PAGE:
Plan as though every day will be either cold, windy and wet or frozen solid in a blizzard.
Livestock does not have to be goats and cows. If you’re on a smaller property, consider smaller livestock like rabbits and quail.
Don’t miss the rest. Keep reading so that you learn from our mistakes!
When you site your buildings, keep in mind that you will be walking to and from them at least twice a day, even when it is cold, windy and wet or frozen solid in a blizzard.
By our second winter at the cabin, the old idea of a housebarn has become very appealing. We put our barn too far from the house on our rural property – it’s impossible to carry water and feed through three feet of snow!
Perhaps blizzards are not what your homestead faces. If you are in a town or city, you have other challenges. Take into account the distance you need to go to your favourite farms to gather produce, eggs or milk.
Do you have ways to get to them when the weather is poor?
Size doesn’t matter
Now, most of us are not going to start homesteading and then, a few years later, upgrade to more land, so I’ve never understood those who say you should “start small” with a few acres and later get more. Most of us have the land that we have, and that is what we must make do with.
But it doesn’t matter.
At our cabin in the woods, I often felt embarrassed because we don’t have hundreds of acres, while other people, in more urban settings, brag about their large one acre lots. Figure out how to make the best of what you have and stop thinking about what other people have. There will always be someone with more and someone with less.
A quarter acre of land, well cared for, can be more productive than forty acres that are badly managed.
Keep reading for more important things to watch for and think about!
Know Your Land
We were given some very good advice before we moved here. We were told to come out to the property at different times during the year and observe the seasonal changes for a full year before moving.
It was great advice – which we really should have taken.
After two years on our property, we finally started to get a sense of the wet spots and dry spots, the places that are warmed first in the morning and the places where nothing grows.
Had we spent a year studying our property before moving in, the garden would be in a different spot and so would the barn and chicken coop. That alone would have made life much easier for us.
If you do not have acreage, you still need to know what land is available to you. Perhaps you have a north-facing balcony, or you can access a community garden. (See “Consider Distance” above!)
Perhaps the only “land” you can lay claim to is a sunny patch in front of your kitchen window.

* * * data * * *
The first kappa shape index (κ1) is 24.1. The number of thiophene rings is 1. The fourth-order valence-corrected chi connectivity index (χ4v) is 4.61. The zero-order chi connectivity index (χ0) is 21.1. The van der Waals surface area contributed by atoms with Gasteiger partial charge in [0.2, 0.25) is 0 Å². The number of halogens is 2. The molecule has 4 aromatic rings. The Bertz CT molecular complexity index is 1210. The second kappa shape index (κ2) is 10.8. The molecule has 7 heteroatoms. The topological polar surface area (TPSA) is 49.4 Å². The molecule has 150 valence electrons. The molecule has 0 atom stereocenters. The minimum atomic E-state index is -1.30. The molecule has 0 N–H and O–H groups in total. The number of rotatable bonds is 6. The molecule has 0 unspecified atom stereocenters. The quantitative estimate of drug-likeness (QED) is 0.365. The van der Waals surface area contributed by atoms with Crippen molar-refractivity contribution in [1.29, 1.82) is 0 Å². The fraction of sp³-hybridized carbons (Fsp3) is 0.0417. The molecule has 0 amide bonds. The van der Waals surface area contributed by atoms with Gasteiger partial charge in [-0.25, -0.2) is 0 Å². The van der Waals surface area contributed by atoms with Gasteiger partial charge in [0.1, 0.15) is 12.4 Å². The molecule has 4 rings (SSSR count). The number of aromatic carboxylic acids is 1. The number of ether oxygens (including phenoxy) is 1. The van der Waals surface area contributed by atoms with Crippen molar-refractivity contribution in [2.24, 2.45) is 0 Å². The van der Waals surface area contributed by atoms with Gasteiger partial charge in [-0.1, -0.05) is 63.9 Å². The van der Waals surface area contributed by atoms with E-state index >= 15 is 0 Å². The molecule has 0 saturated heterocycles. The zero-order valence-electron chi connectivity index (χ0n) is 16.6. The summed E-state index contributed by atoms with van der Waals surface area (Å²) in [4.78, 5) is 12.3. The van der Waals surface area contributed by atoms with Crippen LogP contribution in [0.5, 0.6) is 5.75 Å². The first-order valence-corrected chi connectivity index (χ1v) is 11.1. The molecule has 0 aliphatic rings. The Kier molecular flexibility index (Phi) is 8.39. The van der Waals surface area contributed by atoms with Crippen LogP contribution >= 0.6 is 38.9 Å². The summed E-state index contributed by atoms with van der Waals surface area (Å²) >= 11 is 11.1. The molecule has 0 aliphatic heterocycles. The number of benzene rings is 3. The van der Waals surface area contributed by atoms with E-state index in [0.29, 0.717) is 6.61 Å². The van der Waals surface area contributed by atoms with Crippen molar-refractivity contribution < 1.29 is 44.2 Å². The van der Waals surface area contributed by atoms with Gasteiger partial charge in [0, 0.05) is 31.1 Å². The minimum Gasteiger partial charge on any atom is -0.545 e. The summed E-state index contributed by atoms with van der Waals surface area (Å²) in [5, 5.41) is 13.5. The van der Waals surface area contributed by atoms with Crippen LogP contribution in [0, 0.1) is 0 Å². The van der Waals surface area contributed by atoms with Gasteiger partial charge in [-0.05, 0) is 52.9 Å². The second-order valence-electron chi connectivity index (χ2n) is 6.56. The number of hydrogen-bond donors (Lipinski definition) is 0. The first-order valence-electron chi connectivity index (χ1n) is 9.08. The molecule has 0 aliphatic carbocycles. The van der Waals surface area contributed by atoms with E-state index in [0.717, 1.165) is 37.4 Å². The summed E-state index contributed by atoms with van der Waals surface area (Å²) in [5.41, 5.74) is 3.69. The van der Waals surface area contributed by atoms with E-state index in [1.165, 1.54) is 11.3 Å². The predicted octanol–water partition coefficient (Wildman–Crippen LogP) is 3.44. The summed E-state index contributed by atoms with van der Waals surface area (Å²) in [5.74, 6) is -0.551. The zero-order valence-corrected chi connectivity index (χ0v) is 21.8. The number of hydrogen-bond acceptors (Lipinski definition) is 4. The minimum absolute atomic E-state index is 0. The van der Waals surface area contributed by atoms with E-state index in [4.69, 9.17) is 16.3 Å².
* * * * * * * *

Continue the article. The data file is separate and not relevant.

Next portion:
Know your limits
One thing common to homesteaders, no matter where they live, is an interest in building up skills that are long forgotten to most people.
The problem, though, is that there are many, many skills that feel important once you pursue a life of self-reliance.
My love is cooking, and I have worked hard to become relatively expert in canning (pressure canning and boiling water bath canning). I also have come to love gardening, a nice tie-in to my love for cooking and preserving food.
(No, seriously, I even have a homesteading cookbook that’s pretty popular among homesteaders – you can get your own PDF copy on the honor system, paying what you think it’s worth, by clicking here.)
But … I can’t sew.
I mean I can make a complete mess out of sewing a button. Although I have a long-range goal to eventually, somehow (maybe) learn how to sew, I would rather put my time and energy into keeping the pantry full.
Food Storage Does Take Space
I know, I know, I’m one of the first to say that even people in small apartments can store something, and it’s true. But if you are planning to put up a year or more worth of meat, produce, grains and more, you will need space.
Plan for it.
If you are going to homestead and rely on yourself more than the grocery stores, take some time to map out exactly where everything will go.
Prepare to be exhausted
There are times in the homesteading life when there is almost nothing to do. The animals need to be fed and watered, normal daily housework must be done and …. lots of time to read, write letters and relax.
But there are other times when the work load is incredible. Springtime is busy, with soil preparation and seed starting. Anyone who grows hay knows that haymaking is a sun-up till sun-down job for everyone old enough to work. What a relief when it’s over.
Everyone catches their breath until … the full impact of harvest hits, when bushels of tomatoes, green beans, zucchini and more must be harvested, prepared and preserved. Homesteading is a frequent jump back and forth between “not enough to do” and “too much to do”.